In the 29 months since the recession began in December 2007, the total number of mass layoff events on a seasonally adjusted basis was 58,793, resulting in a total 5.9 million initial claims for jobless benefits, the Labor Department reported.





Where are the jobs?


The second big story is the revelation that the assets  of the Fed has now reached 2.35 trillion dollars.

All central banks have similar accounting:


On the asset side of things, they have government debt purchased.  This is how money is created.

The Fed has now 2.35 trillion dollars on its balance sheet (asset side) with 800 billion dollars of clean government debt but 1.55 trillion dollars of mortgaged backed assets

and other junk which we refer to as toxic assets.(800 plus 1.55 trillion = 2.35 trillion)


On the liability side, we have 2.35 trillion dollars of "currency" or current money outstanding.  This is made up of 800 billion dollars of paper bills in circulation and

1.55 of excess reserves.  The printed current money that the Fed has swapped with the banks in return for their garbage total 1.55 trillion dollars.  And since collectively these banks

are not engaging in loans, these dollars are loaned back to the fed and the Fed has the chutzaph to pay these banks interest on that money.

Please recall that you have heard many times that the Fed was engaging in practice runs to contract the money outstanding.  These announcements have been occuring off and on for the past

year and yet we do not see any contraction of the Fed's balance sheet.  We also stated that it would be impossible for the fed to do so and we stand by that.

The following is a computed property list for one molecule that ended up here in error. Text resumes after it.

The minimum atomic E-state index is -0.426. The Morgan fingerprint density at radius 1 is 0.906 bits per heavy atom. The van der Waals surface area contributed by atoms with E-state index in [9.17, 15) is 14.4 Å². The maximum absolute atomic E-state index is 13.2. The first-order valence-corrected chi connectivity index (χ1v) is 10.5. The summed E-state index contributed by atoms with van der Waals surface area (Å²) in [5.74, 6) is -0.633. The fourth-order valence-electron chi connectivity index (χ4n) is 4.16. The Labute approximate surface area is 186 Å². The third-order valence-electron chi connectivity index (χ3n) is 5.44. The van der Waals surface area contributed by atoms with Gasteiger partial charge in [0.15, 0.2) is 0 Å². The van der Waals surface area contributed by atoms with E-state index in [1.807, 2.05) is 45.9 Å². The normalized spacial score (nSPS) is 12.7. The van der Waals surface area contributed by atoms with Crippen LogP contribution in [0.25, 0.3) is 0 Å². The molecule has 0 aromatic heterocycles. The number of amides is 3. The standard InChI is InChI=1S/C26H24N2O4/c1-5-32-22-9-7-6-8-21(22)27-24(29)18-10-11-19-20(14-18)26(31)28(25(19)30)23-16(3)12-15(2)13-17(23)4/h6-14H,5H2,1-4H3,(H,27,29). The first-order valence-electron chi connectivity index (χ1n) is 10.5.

If the banks decide to use this money for loans (the 1.55 trillion dollars) and not loan the money back to the Fed, we will get inflation.  If the velocity of this money circulates at great speed, then we will get

hyperinflation in a similar fashion as to Zimbabwe and Weimar Germany.


Here is a commentary on that subject from Jim Sinclair:


Jim Sinclair’s Commentary

A form of QE sets new records.

Fed Assets Reach Record $2.35 Trillion on Mortgage Purchases 
May 20, 2010, 4:46 PM EDT 
By Joshua Zumbrun

May 20 (Bloomberg) — The Federal Reserve’s assets rose 0.6 percent to a record $2.35 trillion as the central bank recorded purchases of mortgage-backed securities on its balance sheet.

Assets rose by $14.8 billion in the week ended yesterday, the central bank said today in a statement. The balance sheet reached the previous record level of $2.34 trillion April 14.

Fed Chairman Ben S. Bernanke and his colleagues are debating when to sell the central bank’s holdings of mortgage debt as part of plans to tighten credit and cut the balance sheet to less than $1 trillion, its size before the financial crisis. Last month, Fed officials reiterated a pledge to keep the benchmark rate low for an “extended period.”

The balance sheet reported $9.21 billion of liquidity swaps with foreign central banks, opened to ease funding pressures for European banks in the aftermath of Greece’s fiscal crisis. The swaps will settle today, and the Fed will be left with about $1.2 billion, Fed Governor Daniel Tarullo said in testimony before Congress today.

Holdings of mortgage-backed securities rose by $21.1 billion to $1.12 trillion. The Fed finished buying mortgage- backed securities and agency debt at the end of March, and is still waiting to settle on about $38.2 billion in net purchases of securities, according to today’s statement. The Fed has closed almost all of its remaining emergency liquidity programs this year.